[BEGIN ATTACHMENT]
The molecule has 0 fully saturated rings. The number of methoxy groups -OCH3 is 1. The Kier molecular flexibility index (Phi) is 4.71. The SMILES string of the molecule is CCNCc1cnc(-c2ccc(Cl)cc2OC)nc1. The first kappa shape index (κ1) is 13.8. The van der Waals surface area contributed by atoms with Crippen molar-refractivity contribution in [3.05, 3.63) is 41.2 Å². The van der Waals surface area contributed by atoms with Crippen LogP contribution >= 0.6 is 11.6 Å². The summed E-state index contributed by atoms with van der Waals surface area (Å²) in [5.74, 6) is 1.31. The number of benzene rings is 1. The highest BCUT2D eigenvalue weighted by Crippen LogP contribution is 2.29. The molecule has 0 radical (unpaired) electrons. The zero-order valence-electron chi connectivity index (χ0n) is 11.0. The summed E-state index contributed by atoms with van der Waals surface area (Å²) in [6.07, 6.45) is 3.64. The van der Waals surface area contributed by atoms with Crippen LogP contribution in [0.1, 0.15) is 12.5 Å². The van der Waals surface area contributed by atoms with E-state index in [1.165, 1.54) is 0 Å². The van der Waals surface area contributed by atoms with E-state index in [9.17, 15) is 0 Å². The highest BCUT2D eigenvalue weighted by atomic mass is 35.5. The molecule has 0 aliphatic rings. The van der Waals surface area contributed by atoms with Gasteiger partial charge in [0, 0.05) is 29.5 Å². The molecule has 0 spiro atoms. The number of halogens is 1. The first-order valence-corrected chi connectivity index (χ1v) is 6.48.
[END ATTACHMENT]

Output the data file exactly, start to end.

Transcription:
The molecule has 0 fully saturated rings. The number of methoxy groups -OCH3 is 1. The Kier molecular flexibility index (Phi) is 4.71. The SMILES string of the molecule is CCNCc1cnc(-c2ccc(Cl)cc2OC)nc1. The first kappa shape index (κ1) is 13.8. The van der Waals surface area contributed by atoms with Crippen molar-refractivity contribution in [3.05, 3.63) is 41.2 Å². The van der Waals surface area contributed by atoms with Crippen LogP contribution >= 0.6 is 11.6 Å². The summed E-state index contributed by atoms with van der Waals surface area (Å²) in [5.74, 6) is 1.31. The number of benzene rings is 1. The highest BCUT2D eigenvalue weighted by Crippen LogP contribution is 2.29. The molecule has 0 radical (unpaired) electrons. The zero-order valence-electron chi connectivity index (χ0n) is 11.0. The summed E-state index contributed by atoms with van der Waals surface area (Å²) in [6.07, 6.45) is 3.64. The van der Waals surface area contributed by atoms with Crippen LogP contribution in [0.1, 0.15) is 12.5 Å². The van der Waals surface area contributed by atoms with E-state index in [1.165, 1.54) is 0 Å². The van der Waals surface area contributed by atoms with E-state index in [9.17, 15) is 0 Å². The highest BCUT2D eigenvalue weighted by atomic mass is 35.5. The molecule has 0 aliphatic rings. The van der Waals surface area contributed by atoms with Gasteiger partial charge in [0, 0.05) is 29.5 Å². The molecule has 0 spiro atoms. The number of halogens is 1. The first-order valence-corrected chi connectivity index (χ1v) is 6.48.